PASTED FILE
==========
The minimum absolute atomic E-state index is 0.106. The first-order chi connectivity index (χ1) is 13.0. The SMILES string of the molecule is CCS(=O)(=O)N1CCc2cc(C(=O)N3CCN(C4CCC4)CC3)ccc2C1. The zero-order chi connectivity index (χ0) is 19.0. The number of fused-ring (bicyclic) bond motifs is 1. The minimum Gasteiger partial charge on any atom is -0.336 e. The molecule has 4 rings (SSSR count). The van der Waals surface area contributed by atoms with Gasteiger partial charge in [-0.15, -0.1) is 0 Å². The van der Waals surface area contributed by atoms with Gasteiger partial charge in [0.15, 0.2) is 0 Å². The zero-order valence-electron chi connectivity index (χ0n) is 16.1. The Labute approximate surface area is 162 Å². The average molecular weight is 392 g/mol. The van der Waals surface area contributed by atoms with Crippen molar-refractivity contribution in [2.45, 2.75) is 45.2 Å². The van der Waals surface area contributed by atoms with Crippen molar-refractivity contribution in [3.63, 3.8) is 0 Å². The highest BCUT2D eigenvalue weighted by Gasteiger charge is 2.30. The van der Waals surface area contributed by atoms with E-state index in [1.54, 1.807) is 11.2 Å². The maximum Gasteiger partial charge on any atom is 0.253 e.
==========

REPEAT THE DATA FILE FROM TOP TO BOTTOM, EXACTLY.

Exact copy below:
The minimum absolute atomic E-state index is 0.106. The first-order chi connectivity index (χ1) is 13.0. The SMILES string of the molecule is CCS(=O)(=O)N1CCc2cc(C(=O)N3CCN(C4CCC4)CC3)ccc2C1. The zero-order chi connectivity index (χ0) is 19.0. The number of fused-ring (bicyclic) bond motifs is 1. The minimum Gasteiger partial charge on any atom is -0.336 e. The molecule has 4 rings (SSSR count). The van der Waals surface area contributed by atoms with Gasteiger partial charge in [-0.15, -0.1) is 0 Å². The van der Waals surface area contributed by atoms with Gasteiger partial charge in [0.15, 0.2) is 0 Å². The zero-order valence-electron chi connectivity index (χ0n) is 16.1. The Labute approximate surface area is 162 Å². The average molecular weight is 392 g/mol. The van der Waals surface area contributed by atoms with Crippen molar-refractivity contribution in [2.45, 2.75) is 45.2 Å². The van der Waals surface area contributed by atoms with Crippen molar-refractivity contribution in [3.63, 3.8) is 0 Å². The highest BCUT2D eigenvalue weighted by Gasteiger charge is 2.30. The van der Waals surface area contributed by atoms with E-state index in [1.54, 1.807) is 11.2 Å². The maximum Gasteiger partial charge on any atom is 0.253 e.